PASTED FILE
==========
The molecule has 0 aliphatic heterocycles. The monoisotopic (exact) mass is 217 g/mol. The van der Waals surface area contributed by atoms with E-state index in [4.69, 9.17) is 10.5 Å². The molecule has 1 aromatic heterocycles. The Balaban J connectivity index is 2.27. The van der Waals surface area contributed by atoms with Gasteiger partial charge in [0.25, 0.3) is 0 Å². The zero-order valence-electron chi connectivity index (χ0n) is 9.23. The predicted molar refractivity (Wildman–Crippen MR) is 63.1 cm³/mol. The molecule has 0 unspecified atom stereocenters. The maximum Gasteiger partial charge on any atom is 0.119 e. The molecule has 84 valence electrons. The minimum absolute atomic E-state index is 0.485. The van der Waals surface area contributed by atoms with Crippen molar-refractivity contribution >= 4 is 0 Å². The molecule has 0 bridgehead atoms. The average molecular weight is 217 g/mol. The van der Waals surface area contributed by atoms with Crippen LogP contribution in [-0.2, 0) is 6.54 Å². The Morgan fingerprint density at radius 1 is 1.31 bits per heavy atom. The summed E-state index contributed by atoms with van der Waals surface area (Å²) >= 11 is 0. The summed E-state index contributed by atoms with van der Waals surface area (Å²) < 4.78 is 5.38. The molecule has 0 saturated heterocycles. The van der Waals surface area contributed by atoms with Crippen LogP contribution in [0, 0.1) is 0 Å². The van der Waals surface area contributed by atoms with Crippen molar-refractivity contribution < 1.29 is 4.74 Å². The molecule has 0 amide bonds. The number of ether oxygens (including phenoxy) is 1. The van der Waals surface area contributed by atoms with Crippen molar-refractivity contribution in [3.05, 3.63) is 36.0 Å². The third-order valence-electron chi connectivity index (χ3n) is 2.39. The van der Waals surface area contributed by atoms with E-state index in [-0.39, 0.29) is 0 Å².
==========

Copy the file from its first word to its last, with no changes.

The molecule has 0 aliphatic heterocycles. The monoisotopic (exact) mass is 217 g/mol. The van der Waals surface area contributed by atoms with E-state index in [4.69, 9.17) is 10.5 Å². The molecule has 1 aromatic heterocycles. The Balaban J connectivity index is 2.27. The van der Waals surface area contributed by atoms with Gasteiger partial charge in [0.25, 0.3) is 0 Å². The zero-order valence-electron chi connectivity index (χ0n) is 9.23. The predicted molar refractivity (Wildman–Crippen MR) is 63.1 cm³/mol. The molecule has 0 unspecified atom stereocenters. The maximum Gasteiger partial charge on any atom is 0.119 e. The molecule has 84 valence electrons. The minimum absolute atomic E-state index is 0.485. The van der Waals surface area contributed by atoms with Crippen molar-refractivity contribution >= 4 is 0 Å². The molecule has 0 bridgehead atoms. The average molecular weight is 217 g/mol. The van der Waals surface area contributed by atoms with Crippen LogP contribution in [-0.2, 0) is 6.54 Å². The Morgan fingerprint density at radius 1 is 1.31 bits per heavy atom. The summed E-state index contributed by atoms with van der Waals surface area (Å²) >= 11 is 0. The summed E-state index contributed by atoms with van der Waals surface area (Å²) < 4.78 is 5.38. The molecule has 0 saturated heterocycles. The van der Waals surface area contributed by atoms with Crippen LogP contribution in [0, 0.1) is 0 Å². The van der Waals surface area contributed by atoms with Crippen molar-refractivity contribution < 1.29 is 4.74 Å². The molecule has 0 amide bonds. The number of ether oxygens (including phenoxy) is 1. The van der Waals surface area contributed by atoms with Crippen molar-refractivity contribution in [3.05, 3.63) is 36.0 Å². The third-order valence-electron chi connectivity index (χ3n) is 2.39. The van der Waals surface area contributed by atoms with E-state index in [-0.39, 0.29) is 0 Å².